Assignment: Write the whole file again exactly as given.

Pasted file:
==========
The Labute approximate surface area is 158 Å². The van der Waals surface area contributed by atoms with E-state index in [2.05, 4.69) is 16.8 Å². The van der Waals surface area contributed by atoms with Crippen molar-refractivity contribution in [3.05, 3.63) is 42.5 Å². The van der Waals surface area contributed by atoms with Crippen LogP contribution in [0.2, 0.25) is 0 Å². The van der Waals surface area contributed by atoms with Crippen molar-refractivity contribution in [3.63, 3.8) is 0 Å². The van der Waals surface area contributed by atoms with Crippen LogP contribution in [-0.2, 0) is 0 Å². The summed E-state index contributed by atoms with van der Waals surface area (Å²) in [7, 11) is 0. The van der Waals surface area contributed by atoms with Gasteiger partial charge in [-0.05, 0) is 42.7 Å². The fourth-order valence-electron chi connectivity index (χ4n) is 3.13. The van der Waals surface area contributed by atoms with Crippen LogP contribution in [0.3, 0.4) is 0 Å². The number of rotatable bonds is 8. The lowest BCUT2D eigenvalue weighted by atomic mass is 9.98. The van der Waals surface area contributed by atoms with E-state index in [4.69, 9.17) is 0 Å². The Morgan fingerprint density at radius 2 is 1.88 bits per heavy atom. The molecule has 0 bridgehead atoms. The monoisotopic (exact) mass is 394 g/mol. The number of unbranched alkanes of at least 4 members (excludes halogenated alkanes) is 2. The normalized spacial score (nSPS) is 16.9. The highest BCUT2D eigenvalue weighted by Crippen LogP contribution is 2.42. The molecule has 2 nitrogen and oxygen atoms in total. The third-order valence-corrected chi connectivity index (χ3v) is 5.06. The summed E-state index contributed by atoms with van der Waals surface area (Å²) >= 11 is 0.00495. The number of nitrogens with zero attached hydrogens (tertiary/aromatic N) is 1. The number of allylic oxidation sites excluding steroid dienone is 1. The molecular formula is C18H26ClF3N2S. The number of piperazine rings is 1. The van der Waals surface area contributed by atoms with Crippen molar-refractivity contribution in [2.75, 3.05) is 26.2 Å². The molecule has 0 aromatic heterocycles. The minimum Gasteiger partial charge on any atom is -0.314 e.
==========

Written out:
The Labute approximate surface area is 158 Å². The van der Waals surface area contributed by atoms with E-state index in [2.05, 4.69) is 16.8 Å². The van der Waals surface area contributed by atoms with Crippen molar-refractivity contribution in [3.05, 3.63) is 42.5 Å². The van der Waals surface area contributed by atoms with Crippen LogP contribution in [0.2, 0.25) is 0 Å². The van der Waals surface area contributed by atoms with Crippen molar-refractivity contribution in [3.63, 3.8) is 0 Å². The van der Waals surface area contributed by atoms with Crippen LogP contribution in [-0.2, 0) is 0 Å². The summed E-state index contributed by atoms with van der Waals surface area (Å²) in [7, 11) is 0. The van der Waals surface area contributed by atoms with Gasteiger partial charge in [-0.05, 0) is 42.7 Å². The fourth-order valence-electron chi connectivity index (χ4n) is 3.13. The van der Waals surface area contributed by atoms with Crippen LogP contribution in [0.3, 0.4) is 0 Å². The number of rotatable bonds is 8. The lowest BCUT2D eigenvalue weighted by atomic mass is 9.98. The van der Waals surface area contributed by atoms with E-state index in [4.69, 9.17) is 0 Å². The Morgan fingerprint density at radius 2 is 1.88 bits per heavy atom. The molecule has 0 bridgehead atoms. The monoisotopic (exact) mass is 394 g/mol. The number of unbranched alkanes of at least 4 members (excludes halogenated alkanes) is 2. The normalized spacial score (nSPS) is 16.9. The highest BCUT2D eigenvalue weighted by Crippen LogP contribution is 2.42. The molecule has 2 nitrogen and oxygen atoms in total. The third-order valence-corrected chi connectivity index (χ3v) is 5.06. The summed E-state index contributed by atoms with van der Waals surface area (Å²) >= 11 is 0.00495. The number of nitrogens with zero attached hydrogens (tertiary/aromatic N) is 1. The number of allylic oxidation sites excluding steroid dienone is 1. The molecular formula is C18H26ClF3N2S. The number of piperazine rings is 1. The van der Waals surface area contributed by atoms with Crippen molar-refractivity contribution in [2.75, 3.05) is 26.2 Å². The molecule has 0 aromatic heterocycles. The minimum Gasteiger partial charge on any atom is -0.314 e.